4 Unexpected Observations From BlogHer

Dsc_0810_2 I spent all last week attending events from two Mashable parties to the PSFK conference. Along the way I had the chance last thursday evening to attend the opening parties for Blogher – the conference dedicated to women bloggers. The first party was co-sponsored by Alltop and Kirtsy and held in Guy Kawasaki’s house in the backyard (see all my photos on Flickr). It was a great relatively exclusive affair with just about every top female blogger you can imagine and just a few guys thrown in. I managed to score an invite thanks to the super nice Kirtsy gals (Laura, Gabrielle and Laurie) and the fact that I was giving away some copies of PNI and all the attendees were wearing their own Nametag 2.0s, which technically made me a sponsor. As I spent the evening being vastly outnumbered by women and getting just a taste of the excitement of the Blogher Conference (which I unfortunately missed the rest of due to the fact I had to be in LA the day after).

As I spoke to more and more people at the party, I learned a few things about the blogosphere, blogging and women bloggers that struck me as worth sharing:

  1. Woman blogger does NOT equal "mommy blogger." There were quite a few women bloggers who were writing professional content, or hobby related content that clearly wasn’t in the category of mommy blogging. Sometimes the easy assumption the many marketers make about Blogher is that it’s a network of mom blogs. Actually, there’s a lot more to the group than that one category of blogger.
  2. The first question at Blogher isn’t about what you do. Most of the time, there is a temptation at many social media networking events to focus on what your job is and what you do as a first way to get to know people. At the Blogher parties, people were not introducing themselves in this way. As a result, I got to know much more of the personal stories of people as I met them, like where they live or whether they have kids or what they were excited about from the rest of the weekend. The networking was much deeper as a result.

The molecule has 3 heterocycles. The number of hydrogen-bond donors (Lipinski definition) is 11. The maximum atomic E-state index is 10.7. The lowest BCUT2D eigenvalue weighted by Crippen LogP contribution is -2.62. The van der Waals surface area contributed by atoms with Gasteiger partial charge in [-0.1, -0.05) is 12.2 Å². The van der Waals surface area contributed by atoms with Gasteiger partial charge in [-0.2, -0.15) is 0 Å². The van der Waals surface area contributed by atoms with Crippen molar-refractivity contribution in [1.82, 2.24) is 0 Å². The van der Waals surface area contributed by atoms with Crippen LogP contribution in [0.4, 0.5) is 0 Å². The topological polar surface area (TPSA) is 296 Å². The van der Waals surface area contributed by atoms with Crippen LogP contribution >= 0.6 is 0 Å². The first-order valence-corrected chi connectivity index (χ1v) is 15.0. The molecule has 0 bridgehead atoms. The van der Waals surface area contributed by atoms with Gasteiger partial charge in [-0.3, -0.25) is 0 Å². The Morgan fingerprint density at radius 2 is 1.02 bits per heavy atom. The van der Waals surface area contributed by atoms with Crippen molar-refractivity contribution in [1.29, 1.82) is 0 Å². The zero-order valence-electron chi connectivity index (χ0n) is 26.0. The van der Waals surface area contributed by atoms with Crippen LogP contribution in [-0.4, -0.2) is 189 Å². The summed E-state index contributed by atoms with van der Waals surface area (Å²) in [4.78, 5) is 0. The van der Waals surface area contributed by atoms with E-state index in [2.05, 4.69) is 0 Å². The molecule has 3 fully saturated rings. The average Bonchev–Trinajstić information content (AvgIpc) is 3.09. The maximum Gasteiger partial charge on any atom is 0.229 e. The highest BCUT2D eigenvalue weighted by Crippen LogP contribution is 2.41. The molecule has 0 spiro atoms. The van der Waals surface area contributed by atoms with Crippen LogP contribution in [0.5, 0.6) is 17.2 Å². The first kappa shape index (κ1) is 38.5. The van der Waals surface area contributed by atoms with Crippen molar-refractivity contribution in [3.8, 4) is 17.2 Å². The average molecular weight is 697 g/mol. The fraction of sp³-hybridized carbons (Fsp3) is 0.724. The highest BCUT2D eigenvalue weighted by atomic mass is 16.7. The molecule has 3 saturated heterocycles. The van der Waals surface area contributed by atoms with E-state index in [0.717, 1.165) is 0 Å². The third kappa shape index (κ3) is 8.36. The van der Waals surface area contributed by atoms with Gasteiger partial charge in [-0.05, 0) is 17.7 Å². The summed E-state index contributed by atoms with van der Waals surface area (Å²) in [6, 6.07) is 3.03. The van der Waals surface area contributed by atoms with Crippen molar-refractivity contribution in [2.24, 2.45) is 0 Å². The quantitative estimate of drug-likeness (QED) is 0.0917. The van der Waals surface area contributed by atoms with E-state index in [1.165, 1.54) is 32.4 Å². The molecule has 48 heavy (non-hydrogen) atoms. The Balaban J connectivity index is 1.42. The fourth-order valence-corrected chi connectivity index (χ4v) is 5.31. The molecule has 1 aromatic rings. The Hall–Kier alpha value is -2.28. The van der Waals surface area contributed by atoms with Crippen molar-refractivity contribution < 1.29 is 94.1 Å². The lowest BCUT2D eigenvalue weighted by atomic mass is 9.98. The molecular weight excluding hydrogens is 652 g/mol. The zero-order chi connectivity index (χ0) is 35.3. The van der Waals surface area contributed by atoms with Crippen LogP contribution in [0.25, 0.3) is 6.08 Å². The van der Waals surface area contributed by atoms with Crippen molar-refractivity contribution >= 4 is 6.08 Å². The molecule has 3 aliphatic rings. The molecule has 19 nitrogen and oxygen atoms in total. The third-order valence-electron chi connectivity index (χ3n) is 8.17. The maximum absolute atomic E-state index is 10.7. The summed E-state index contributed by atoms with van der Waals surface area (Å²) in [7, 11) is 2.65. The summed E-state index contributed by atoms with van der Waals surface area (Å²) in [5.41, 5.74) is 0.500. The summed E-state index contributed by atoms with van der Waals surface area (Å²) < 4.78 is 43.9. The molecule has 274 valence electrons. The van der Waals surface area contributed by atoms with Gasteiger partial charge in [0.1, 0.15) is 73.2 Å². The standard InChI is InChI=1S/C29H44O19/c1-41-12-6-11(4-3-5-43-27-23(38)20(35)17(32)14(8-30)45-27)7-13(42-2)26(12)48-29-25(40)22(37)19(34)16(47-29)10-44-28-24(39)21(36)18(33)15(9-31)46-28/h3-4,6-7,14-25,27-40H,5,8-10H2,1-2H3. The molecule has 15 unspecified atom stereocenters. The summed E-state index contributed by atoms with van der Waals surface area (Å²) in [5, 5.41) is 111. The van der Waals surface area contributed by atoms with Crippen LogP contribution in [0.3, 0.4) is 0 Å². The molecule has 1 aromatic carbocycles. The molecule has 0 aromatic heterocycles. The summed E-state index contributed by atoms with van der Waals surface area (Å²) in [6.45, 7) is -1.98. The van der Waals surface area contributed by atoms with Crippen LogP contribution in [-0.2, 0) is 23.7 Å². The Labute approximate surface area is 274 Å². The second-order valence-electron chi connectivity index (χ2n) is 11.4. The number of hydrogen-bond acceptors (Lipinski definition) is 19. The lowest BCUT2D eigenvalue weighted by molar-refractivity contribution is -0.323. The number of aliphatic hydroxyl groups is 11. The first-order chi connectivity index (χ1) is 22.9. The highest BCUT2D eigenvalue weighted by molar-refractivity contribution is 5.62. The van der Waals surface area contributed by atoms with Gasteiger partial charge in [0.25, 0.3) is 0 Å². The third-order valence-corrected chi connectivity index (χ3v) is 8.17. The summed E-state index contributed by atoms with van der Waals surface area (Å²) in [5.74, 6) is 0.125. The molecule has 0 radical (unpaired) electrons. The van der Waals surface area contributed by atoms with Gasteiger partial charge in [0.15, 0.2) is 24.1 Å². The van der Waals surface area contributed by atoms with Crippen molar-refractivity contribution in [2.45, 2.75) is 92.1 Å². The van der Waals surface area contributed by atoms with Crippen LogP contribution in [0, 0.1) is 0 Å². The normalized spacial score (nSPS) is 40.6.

3. Rockstars were distributed and size didn’t matter. At many other social media events, some bloggers are treated like complete rockstars. I have written before about how this feeds a delusion LINK TO OTHER POST that we all need to fight. At Blogher, whether you had a huge blog or a small blog, people were not basing their interactions on your percieved importance. As a result, bloggers of all levels of fame could feel comfortable at the event.
  4. There was very little conference fatigue among attendees. Many of the women at Blogher were not on the conference "circuit." They hadn’t been to twelve other social media events and were not as cynical as some people who attend too many events and have seen just about everything. The level of excitement was therefore much higher about this conference because for many of the attendees, this may be one of only events of this type and scale that they attend all year.

I’ve been reading many more real time observations from others who had the chance to attend the entire event, and it has made me completely jealous that I was not able to be there for more of it. I am definitely going to do my best to be part of their next event and if you happen to be a female blogger, I highly recommend that you consider it too. Along with SXSW, Blogher may very well become one of the best events of the year for social media types.

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